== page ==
Amnesty International says South Korea ruling on climate change case could set human rights precedent News
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Amnesty International says South Korea ruling on climate change case could set human rights precedent

Amnesty International said Monday that a South Korea’s Constitutional Court hearing set for Tuesday regarding four landmark climate change cases could set a “human rights precedent” for climate litigation.

The four cases were first heard in April by the court and involve approximately 200 people, 60 of whom are children. The plaintiffs are suing the South Korean government due to an alleged failure to adequately protect people against the harms of climate change, claiming the state is violating the right to life in Article 34 and the right to a healthy environment in Article 35 of the Constitution of the Republic of Korea.

One of the cases, named Woodpecker et al. v. South Korea was first filed in 2022. The lawsuit is partially based on the Enforcement Decree of the Carbon Neutrality Act, which required setting South Korea’s Nationally Determined Contribution (NDC) at a 40 percent reduction from the levels measured in 2018, as stated in Article 3 paragraph 1 of the Act.

The other cases were 2020’s Do-Hyun Kim et al. v. South Korea, arguing against South Korea’s Framework Act on Low Carbon, Green Growth; Byung-In Kim et al. v. South Korea, a case claiming the Carbon Neutrality Act violates the Constitution; and Min-A Park v South Korea, a case filed in 2023 against the alleged failure of the South Korean government to respect fundamental rights.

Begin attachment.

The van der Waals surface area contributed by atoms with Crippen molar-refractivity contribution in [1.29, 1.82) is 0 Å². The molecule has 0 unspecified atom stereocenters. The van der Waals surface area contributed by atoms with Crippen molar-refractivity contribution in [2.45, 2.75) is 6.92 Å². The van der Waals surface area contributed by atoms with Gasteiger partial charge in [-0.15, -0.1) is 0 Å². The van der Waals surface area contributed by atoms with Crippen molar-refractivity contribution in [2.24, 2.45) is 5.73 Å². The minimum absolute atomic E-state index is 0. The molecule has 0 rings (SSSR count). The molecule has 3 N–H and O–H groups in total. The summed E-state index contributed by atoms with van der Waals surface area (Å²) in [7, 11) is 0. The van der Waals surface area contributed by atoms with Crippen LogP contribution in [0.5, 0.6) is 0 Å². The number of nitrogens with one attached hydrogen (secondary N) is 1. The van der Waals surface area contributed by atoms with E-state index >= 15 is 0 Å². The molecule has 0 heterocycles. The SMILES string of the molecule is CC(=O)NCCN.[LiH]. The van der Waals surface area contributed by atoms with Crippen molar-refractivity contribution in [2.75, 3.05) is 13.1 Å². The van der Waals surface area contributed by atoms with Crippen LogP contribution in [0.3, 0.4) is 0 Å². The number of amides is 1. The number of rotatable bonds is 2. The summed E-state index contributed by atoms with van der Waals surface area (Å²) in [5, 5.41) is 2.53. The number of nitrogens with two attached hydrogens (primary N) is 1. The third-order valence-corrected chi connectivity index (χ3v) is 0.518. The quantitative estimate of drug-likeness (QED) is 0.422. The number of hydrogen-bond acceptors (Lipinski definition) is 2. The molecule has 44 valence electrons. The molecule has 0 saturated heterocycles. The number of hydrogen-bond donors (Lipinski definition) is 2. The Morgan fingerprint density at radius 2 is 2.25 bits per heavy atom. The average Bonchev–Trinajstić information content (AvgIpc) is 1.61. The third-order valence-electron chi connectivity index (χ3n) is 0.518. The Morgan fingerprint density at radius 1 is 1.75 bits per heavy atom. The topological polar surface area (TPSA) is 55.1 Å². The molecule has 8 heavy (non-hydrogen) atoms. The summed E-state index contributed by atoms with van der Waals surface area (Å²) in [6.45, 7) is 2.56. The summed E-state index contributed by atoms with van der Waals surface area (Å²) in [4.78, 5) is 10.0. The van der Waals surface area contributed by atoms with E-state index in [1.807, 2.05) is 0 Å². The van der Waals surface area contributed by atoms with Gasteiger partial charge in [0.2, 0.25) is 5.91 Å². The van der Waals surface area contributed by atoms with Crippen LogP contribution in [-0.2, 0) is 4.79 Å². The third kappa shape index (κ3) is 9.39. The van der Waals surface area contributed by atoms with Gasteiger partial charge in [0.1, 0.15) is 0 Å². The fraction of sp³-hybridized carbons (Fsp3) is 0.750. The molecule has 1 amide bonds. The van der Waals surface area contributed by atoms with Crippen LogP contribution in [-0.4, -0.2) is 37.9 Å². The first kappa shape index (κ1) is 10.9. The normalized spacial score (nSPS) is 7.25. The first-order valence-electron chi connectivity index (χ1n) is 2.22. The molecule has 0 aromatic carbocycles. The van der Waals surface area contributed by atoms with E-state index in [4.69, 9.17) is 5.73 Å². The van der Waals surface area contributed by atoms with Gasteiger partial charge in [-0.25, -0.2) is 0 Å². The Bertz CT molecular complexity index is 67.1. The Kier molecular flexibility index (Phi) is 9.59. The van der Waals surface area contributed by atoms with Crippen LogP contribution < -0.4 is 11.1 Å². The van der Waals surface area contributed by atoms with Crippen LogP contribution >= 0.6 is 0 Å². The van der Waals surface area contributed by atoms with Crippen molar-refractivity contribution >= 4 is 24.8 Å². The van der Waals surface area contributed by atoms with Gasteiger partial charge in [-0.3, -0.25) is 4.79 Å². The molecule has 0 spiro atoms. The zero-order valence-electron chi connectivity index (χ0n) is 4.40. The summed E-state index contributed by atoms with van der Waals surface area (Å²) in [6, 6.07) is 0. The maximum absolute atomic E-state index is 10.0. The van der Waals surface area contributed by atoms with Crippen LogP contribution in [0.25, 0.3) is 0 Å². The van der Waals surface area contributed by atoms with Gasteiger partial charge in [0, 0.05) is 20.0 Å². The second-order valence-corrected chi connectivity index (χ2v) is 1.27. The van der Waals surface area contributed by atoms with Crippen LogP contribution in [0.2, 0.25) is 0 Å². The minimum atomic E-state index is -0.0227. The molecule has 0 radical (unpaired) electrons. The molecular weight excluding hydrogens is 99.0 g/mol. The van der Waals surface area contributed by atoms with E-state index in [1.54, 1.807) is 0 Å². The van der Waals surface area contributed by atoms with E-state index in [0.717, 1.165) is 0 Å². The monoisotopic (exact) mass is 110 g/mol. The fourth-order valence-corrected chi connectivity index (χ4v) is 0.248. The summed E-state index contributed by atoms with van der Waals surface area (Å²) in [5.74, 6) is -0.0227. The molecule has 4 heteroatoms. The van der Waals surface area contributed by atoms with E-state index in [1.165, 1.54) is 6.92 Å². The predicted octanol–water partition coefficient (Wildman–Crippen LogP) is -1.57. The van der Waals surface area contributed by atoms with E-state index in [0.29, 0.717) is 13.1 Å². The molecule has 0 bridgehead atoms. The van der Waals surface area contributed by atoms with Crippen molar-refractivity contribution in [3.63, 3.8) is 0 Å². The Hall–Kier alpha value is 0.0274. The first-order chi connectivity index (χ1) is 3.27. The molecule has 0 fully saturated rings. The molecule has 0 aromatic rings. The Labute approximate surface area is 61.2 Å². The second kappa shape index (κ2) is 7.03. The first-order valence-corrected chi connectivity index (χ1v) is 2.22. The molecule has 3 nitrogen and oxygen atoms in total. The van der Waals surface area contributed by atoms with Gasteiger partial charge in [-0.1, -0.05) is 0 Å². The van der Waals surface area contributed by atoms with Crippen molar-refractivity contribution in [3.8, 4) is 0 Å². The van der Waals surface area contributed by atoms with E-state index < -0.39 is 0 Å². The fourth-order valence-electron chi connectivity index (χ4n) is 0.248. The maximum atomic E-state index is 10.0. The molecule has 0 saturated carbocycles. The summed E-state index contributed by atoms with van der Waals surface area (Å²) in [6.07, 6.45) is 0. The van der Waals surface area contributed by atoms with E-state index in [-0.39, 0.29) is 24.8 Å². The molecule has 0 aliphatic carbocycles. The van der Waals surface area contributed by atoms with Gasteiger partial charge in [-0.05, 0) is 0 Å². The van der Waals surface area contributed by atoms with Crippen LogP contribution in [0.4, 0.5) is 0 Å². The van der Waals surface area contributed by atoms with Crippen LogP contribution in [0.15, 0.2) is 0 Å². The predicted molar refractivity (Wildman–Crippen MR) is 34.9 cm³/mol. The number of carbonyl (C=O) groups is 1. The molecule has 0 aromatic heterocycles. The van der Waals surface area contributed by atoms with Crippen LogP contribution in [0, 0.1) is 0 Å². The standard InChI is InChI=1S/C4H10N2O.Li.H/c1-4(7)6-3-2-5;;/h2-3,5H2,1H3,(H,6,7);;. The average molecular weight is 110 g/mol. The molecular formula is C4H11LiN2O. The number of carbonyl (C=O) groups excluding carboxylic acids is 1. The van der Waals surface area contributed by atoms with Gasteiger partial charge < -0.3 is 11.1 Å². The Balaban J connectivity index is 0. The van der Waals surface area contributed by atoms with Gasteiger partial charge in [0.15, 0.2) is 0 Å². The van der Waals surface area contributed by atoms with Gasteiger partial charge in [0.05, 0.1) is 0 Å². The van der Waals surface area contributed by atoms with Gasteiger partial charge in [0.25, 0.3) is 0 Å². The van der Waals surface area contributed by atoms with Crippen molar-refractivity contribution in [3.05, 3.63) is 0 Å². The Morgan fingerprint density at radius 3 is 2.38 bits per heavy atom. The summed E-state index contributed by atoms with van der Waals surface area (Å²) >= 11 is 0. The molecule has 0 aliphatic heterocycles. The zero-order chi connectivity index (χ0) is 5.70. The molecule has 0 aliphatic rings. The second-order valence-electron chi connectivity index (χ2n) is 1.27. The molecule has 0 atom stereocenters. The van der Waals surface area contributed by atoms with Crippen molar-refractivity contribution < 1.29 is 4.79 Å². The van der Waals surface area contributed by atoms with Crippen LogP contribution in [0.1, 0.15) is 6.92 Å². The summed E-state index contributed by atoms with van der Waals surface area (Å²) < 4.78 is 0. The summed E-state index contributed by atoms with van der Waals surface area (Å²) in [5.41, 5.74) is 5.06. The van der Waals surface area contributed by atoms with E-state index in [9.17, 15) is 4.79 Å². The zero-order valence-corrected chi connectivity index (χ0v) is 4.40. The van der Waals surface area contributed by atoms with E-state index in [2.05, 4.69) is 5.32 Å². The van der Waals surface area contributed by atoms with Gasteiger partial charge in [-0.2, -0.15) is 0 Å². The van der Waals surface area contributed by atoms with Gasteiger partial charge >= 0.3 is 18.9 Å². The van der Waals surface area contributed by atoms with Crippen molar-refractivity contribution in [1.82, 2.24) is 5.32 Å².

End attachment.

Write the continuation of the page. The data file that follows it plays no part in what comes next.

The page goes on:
Amnesty International Korea’s climate justice campaigner, Jiyoun Yoo stated “The climate crisis is already upon us, but the effects will be felt even more intensely by future generations. Cases like this are vital to safeguarding citizen’s rights.”

Jiyoun also stated that the government has a binding duty to protect the people’s rights from the effects of the climate crisis and to ensure that there is no setback from the goals made in 2015 through the ratification of the Paris Agreement. Article 2(1a) of the Paris Agreement states that the parties shall, through the agreement, aim to strengthen the global response to the threat of climate change, by holding the increase in global average temperature by two degrees Celsius above pre-industrial levels and pursuing the goal of limiting the temperature increase to 1.5 degrees Celsius above pre-industrial levels. This, according to the plaintiffs, is not respected by the South Korean government.

The court will have its second and final hearing on Tuesday, and the court is expected to rule on the matter within the year, according to Amnesty International.